If you love Oaxacan food and live in New York City, it helps to be mobile. About half a million Mexican-Americans live here, too, and while more have been arriving from Oaxaca in recent years, very few have opened restaurants.
The hunting is better north of town. On a free day, you could head upriver to Poughkeepsie, N.Y., the capital of the Hudson Valley’s Oaxacan community. My own favorite destination until this winter was even farther away, a trim, bright little spot in Kingston called Just For You. Last summer I had a memorable bowl of thick crema de elote and hunks of goat stewed with guajillo chiles. But one of the owners had moved to the United States illegally in 1999 and had recently moved back to Mexico under threat of deportation; the restaurant has closed for now.
Closer to home, you can make your way to La Morada, in the South Bronx, hoping the elusive mole blanco will be simmering in the kitchen that day, and ready to settle for one of the more easily spotted moles if it is not. You might go to central Brooklyn for the tamal steamed in a banana leaf, or the little fried masa pockets called tetelas, at La Loba Cantina, in Kensington.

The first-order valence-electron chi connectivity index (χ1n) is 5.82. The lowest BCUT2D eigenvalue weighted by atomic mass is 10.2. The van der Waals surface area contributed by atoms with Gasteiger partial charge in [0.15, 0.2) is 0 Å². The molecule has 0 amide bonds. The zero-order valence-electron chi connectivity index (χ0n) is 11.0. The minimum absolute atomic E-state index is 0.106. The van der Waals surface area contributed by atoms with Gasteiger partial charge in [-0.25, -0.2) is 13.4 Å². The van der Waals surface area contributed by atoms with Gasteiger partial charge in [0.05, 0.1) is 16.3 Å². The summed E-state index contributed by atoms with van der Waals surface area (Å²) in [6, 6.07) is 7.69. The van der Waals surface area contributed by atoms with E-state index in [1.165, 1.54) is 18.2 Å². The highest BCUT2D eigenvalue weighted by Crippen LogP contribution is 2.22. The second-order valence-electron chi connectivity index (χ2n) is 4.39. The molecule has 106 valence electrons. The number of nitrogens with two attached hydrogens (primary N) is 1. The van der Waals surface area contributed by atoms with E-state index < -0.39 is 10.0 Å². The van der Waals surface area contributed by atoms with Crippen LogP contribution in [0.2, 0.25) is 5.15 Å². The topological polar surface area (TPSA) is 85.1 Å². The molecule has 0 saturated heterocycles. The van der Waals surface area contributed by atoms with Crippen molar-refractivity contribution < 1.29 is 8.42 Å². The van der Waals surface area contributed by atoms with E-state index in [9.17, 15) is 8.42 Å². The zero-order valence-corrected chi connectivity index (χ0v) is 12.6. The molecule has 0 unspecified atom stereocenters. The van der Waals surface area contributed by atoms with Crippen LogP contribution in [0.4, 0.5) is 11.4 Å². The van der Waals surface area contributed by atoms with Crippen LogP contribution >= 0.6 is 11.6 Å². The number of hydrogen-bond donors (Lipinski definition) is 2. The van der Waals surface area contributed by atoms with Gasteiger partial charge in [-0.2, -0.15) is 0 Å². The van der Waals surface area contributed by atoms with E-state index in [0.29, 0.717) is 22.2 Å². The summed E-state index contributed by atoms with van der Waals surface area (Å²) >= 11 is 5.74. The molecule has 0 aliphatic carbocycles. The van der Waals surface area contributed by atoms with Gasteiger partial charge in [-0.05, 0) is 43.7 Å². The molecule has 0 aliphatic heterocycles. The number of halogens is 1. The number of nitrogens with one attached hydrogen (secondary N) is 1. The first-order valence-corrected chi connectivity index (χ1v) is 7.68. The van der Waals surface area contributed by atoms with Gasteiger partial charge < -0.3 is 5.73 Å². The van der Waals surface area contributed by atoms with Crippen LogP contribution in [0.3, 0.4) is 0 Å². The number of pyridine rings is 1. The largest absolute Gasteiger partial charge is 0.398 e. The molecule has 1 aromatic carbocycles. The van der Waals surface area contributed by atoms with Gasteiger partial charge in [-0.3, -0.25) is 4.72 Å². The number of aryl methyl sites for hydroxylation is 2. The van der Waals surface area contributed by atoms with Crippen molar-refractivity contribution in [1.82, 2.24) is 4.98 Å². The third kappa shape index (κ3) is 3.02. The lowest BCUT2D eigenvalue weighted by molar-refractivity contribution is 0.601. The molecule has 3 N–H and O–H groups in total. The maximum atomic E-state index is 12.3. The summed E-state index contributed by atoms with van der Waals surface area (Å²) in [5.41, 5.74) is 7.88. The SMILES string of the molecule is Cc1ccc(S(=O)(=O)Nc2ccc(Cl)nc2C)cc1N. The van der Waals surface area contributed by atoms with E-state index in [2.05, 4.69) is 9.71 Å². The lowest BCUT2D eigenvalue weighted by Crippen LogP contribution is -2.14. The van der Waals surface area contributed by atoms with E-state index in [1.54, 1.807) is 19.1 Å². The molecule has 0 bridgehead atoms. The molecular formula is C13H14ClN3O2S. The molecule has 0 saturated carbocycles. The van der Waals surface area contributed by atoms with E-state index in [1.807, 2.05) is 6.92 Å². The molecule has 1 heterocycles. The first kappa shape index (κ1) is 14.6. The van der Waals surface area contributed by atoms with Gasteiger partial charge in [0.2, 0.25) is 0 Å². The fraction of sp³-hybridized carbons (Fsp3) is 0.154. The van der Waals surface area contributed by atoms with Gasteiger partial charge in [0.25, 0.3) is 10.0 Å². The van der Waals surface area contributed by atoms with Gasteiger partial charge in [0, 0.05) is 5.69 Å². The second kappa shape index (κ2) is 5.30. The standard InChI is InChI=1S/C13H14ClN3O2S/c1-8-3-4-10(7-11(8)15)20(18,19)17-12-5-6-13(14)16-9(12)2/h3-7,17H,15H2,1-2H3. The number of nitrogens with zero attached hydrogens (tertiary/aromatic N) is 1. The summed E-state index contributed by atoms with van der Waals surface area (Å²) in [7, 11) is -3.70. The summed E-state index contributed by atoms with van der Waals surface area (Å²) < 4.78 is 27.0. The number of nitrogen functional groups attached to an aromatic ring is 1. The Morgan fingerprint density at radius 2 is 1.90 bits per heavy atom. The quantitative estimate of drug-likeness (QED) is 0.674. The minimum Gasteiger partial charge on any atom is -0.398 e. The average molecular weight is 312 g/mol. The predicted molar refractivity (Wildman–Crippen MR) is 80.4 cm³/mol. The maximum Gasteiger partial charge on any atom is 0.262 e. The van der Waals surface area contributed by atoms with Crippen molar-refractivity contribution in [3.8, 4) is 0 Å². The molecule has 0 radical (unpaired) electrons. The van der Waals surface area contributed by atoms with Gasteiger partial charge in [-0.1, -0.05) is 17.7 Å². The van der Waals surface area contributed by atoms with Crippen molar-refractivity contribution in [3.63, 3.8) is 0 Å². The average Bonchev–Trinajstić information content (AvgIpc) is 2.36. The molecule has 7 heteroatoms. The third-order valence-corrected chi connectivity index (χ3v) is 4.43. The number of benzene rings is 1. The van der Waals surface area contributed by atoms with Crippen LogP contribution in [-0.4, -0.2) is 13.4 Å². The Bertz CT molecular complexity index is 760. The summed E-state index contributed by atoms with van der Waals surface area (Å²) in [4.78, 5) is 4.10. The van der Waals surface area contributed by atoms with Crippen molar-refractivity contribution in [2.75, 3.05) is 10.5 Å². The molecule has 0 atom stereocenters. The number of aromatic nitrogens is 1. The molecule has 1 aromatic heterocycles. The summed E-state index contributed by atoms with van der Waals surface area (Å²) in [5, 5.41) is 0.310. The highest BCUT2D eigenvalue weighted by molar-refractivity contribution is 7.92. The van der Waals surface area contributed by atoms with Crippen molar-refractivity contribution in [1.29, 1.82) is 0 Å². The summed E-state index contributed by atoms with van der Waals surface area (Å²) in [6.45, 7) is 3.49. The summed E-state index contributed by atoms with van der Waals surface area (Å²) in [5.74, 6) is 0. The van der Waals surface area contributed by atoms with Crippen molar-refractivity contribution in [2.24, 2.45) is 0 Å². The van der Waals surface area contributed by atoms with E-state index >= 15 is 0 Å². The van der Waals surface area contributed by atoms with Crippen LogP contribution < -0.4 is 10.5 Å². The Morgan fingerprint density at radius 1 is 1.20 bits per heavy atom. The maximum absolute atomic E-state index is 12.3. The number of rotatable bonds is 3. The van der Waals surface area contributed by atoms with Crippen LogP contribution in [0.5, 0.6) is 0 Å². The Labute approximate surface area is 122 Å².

In September, a new choice appeared on Third Avenue in Brooklyn, between the verdant shores of the Gowanus Canal and the foothills of Park Slope. Called Claro, it is run by one of the owners of Freek’s Mill, a nearby restaurant where the servers wear gingham shirts and talk up the virtues of the wine list made up almost entirely of gamay and chenin blanc. His partner is also the chef, T. J. Steele, a veteran of Union Square Cafe and Tía Pol who has the word TACO tattooed on the fingers of his right hand and MASA on those of his left. Those two related themes are continued in ink drawings that run up his arms, across his torso and down to his feet.
Claro, in other words, is not where you go for Oaxacan recipes that have been passed down from generation to generation. Home-style soups and stews are rare. So is cooked fish. On the other hand, Mr. Steele has given himself liberty to work with ingredients that might furrow the average Mexican grandmother’s brow, like kale and sunchokes. Although he has lived part-time in Oaxaca City for more than a decade, he still thinks like a New York chef.
But as his head-to-toe artwork suggests, Mr. Steele has a tendency to go all in. This is, as it happens, the only way to make the moles that are the pride of Oaxaca. The moles at Claro are riveting: The ground nuts and dried spices, the garlic and onions all seem to bring out the personalities of the chiles — sometimes fruity, sometimes vegetal — while tamping down their heat. He keeps their bitterness in check, too.
Pork cheek was stewed in a mole rojo that has just enough chocolate to make you smile; the mole negro, in which marbled short ribs were cooked to extreme tenderness, was so balanced that no one ingredient ever seemed to be in the lead. Chichilo, not one of your everyday moles, was the brightest and most outgoing of the three, and a big pool of it made an exciting foil for a chile relleno filled with shredded, spiced duck.